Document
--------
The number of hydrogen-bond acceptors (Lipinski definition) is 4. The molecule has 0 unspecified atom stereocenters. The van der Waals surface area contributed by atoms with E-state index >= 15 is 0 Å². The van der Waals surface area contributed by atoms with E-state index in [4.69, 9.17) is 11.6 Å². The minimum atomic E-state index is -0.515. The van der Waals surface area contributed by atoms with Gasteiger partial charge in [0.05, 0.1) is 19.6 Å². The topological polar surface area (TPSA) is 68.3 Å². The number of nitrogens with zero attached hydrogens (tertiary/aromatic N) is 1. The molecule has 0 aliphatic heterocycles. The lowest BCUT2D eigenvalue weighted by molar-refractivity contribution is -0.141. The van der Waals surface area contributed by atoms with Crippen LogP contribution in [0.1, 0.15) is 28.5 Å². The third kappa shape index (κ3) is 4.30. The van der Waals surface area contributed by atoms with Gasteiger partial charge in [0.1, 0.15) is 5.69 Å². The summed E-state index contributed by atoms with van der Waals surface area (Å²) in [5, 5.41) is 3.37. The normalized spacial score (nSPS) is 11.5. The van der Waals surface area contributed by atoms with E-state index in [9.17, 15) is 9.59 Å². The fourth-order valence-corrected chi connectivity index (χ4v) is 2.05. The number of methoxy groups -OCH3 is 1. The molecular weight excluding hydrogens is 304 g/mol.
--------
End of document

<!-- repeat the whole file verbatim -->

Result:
The number of hydrogen-bond acceptors (Lipinski definition) is 4. The molecule has 0 unspecified atom stereocenters. The van der Waals surface area contributed by atoms with E-state index >= 15 is 0 Å². The van der Waals surface area contributed by atoms with E-state index in [4.69, 9.17) is 11.6 Å². The minimum atomic E-state index is -0.515. The van der Waals surface area contributed by atoms with Gasteiger partial charge in [0.05, 0.1) is 19.6 Å². The topological polar surface area (TPSA) is 68.3 Å². The number of nitrogens with zero attached hydrogens (tertiary/aromatic N) is 1. The molecule has 0 aliphatic heterocycles. The lowest BCUT2D eigenvalue weighted by molar-refractivity contribution is -0.141. The van der Waals surface area contributed by atoms with Crippen LogP contribution in [0.1, 0.15) is 28.5 Å². The third kappa shape index (κ3) is 4.30. The van der Waals surface area contributed by atoms with Gasteiger partial charge in [0.1, 0.15) is 5.69 Å². The summed E-state index contributed by atoms with van der Waals surface area (Å²) in [5, 5.41) is 3.37. The normalized spacial score (nSPS) is 11.5. The van der Waals surface area contributed by atoms with E-state index in [9.17, 15) is 9.59 Å². The fourth-order valence-corrected chi connectivity index (χ4v) is 2.05. The number of methoxy groups -OCH3 is 1. The molecular weight excluding hydrogens is 304 g/mol.